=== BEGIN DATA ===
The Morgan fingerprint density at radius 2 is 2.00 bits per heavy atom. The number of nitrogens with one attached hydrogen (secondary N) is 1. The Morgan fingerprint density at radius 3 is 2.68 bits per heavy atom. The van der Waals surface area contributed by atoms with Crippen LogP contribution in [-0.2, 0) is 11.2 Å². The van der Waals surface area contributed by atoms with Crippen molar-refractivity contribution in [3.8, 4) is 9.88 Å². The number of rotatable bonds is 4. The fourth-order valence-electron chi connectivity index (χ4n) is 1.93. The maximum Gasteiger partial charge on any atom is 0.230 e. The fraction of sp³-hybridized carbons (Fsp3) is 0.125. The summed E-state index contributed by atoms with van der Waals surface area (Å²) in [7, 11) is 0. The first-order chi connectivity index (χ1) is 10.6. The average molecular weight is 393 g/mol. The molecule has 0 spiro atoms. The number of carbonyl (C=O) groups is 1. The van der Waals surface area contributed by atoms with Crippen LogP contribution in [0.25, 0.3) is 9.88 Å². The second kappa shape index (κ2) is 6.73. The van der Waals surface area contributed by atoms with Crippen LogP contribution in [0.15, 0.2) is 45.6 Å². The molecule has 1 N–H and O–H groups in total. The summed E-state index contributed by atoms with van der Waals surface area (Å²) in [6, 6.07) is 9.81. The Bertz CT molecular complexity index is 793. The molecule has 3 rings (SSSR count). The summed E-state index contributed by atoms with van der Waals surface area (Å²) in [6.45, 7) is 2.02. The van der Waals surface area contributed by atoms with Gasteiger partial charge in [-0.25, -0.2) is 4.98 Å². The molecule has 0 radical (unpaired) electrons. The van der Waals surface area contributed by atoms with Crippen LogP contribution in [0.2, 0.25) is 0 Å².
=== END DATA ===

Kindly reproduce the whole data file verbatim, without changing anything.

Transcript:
The Morgan fingerprint density at radius 2 is 2.00 bits per heavy atom. The number of nitrogens with one attached hydrogen (secondary N) is 1. The Morgan fingerprint density at radius 3 is 2.68 bits per heavy atom. The van der Waals surface area contributed by atoms with Crippen LogP contribution in [-0.2, 0) is 11.2 Å². The van der Waals surface area contributed by atoms with Crippen molar-refractivity contribution in [3.8, 4) is 9.88 Å². The number of rotatable bonds is 4. The fourth-order valence-electron chi connectivity index (χ4n) is 1.93. The maximum Gasteiger partial charge on any atom is 0.230 e. The fraction of sp³-hybridized carbons (Fsp3) is 0.125. The summed E-state index contributed by atoms with van der Waals surface area (Å²) in [7, 11) is 0. The first-order chi connectivity index (χ1) is 10.6. The average molecular weight is 393 g/mol. The molecule has 0 spiro atoms. The number of carbonyl (C=O) groups is 1. The van der Waals surface area contributed by atoms with Crippen LogP contribution in [0.25, 0.3) is 9.88 Å². The second kappa shape index (κ2) is 6.73. The van der Waals surface area contributed by atoms with Crippen LogP contribution in [0.15, 0.2) is 45.6 Å². The molecule has 1 N–H and O–H groups in total. The summed E-state index contributed by atoms with van der Waals surface area (Å²) in [6, 6.07) is 9.81. The Bertz CT molecular complexity index is 793. The molecule has 3 rings (SSSR count). The summed E-state index contributed by atoms with van der Waals surface area (Å²) in [6.45, 7) is 2.02. The van der Waals surface area contributed by atoms with Gasteiger partial charge in [-0.25, -0.2) is 4.98 Å². The molecule has 0 radical (unpaired) electrons. The van der Waals surface area contributed by atoms with Crippen LogP contribution in [0.2, 0.25) is 0 Å².